This $1,000 Hot Dog Is Gunning for the Guinness World Record

A St. Peters restaurant is infusing a dog and bun with edible gold leaf

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click to enlarge Lucciano Bacci, pictured with his two-foot-long Nightmare Dog, is on a mission to make the world's most expensive hot dog.
Courtesy of Lucciano's Gourmet Dogs
Lucciano Bacci, pictured with his two-foot-long Nightmare Dog, is on a mission to make the world's most expensive hot dog.

Giovanni Bacilieri remembers the first hot dog that got him hooked. It was from a casual restaurant in his hometown of Barranquilla, Colombia, a place known as much for its native daughter, Shakira, as its robust hot-dog culture. At this restaurant, as was typical of other sausage-centric eateries in Barranquilla, the menu was filled with a seemingly endless number of choices, but five-year-old Bacilieri settled on one covered in a sweet and sticky pineapple concoction. It changed his life.

"It was called a Hawaiian dog, and I just fell in love," Bacilieri says. "Ever since then, I've wanted to have a hot dog restaurant, but I wanted to bring it to a gourmet level unlike anything anyone has ever seen before."

Bacilieri is well on his way to making that happen at his three-month-old restaurant, Lucciano's Gourmet Dogs (318 Mid Rivers Mall Drive, Suite E; 636-387-1090). Not only has he finally realized his dream of bringing a high-end hot dog experience to the world though his St. Peters eatery, he's hoping to cement his legacy as the world's top purveyor of tubular-shaped meat luxury with his extravagant Lucciano dog, a $1,000 hot dog that, if he has his way, will hold the Guinness World Record for the world's most expensive hot dog.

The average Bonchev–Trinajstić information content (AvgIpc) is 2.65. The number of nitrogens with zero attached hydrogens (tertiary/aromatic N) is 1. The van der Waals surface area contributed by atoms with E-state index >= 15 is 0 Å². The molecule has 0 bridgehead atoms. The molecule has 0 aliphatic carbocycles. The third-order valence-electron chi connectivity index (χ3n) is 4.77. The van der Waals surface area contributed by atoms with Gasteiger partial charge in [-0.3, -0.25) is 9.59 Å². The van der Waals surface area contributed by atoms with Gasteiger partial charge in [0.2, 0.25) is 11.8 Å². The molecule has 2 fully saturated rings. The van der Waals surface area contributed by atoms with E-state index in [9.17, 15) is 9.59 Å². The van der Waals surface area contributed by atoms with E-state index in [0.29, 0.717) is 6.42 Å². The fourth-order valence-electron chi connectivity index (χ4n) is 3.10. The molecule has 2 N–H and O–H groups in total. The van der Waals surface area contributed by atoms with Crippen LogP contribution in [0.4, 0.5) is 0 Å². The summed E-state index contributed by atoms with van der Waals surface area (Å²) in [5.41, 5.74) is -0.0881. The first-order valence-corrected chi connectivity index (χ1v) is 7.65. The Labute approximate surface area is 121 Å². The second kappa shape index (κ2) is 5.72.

Bacilieri describes the Lucciano dog as the ultimate haute dog; despite its $1,000 price tag, the dish actually uses $2,900 worth of ingredients, including a housemade pork and beef hot dog infused with edible gold leaf and marinated in tequila that costs $400 per bottle, a bun made with the same gold leaf, layers of Japanese A5 Wagyu placed over the dog and blue bamboo finishing salt that costs $100 per gram. He notes that he has already submitted his application to Guinness World Records and is confident that he will secure the award once it goes through the review process — something that has been a longtime dream of his.

"Ever since I was little, I'd read the Guinness World Records book and wonder what I could do to be in there," Bacilieri says. "I knew it would have to be for something I really loved. When I looked around and saw other expensive hot dogs, I noticed that they didn't put a lot of love and effort into it. They just bought some caviar and put it on top of a hot dog. Here, we are putting love into it both inside and out."

Bacilieri knows the Lucciano dog, which requires 24-hour advance notice to order, is a spectacle, but he's hopeful that the attention will get people in to try one of his more reasonably priced dogs. Even without the high-end ingredients, he believes in his product, which is made from scratch using fresh, high quality ingredients, down to the ketchup. Though the world record is his immediate goal, his ultimate dream is to make the St. Louis area a world-class hot dog city that will rival such sausage powerhouses as New York and Chicago.

"It's always New York or Chicago," Bacilieri says. "Come taste mine. I'll kick their butt in two seconds."

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About The Author

Cheryl Baehr

Cheryl Baehr is the dining editor and restaurant critic for the Riverfront Times and an international woman of mystery. Follow her on the socials at @cherylabaehr
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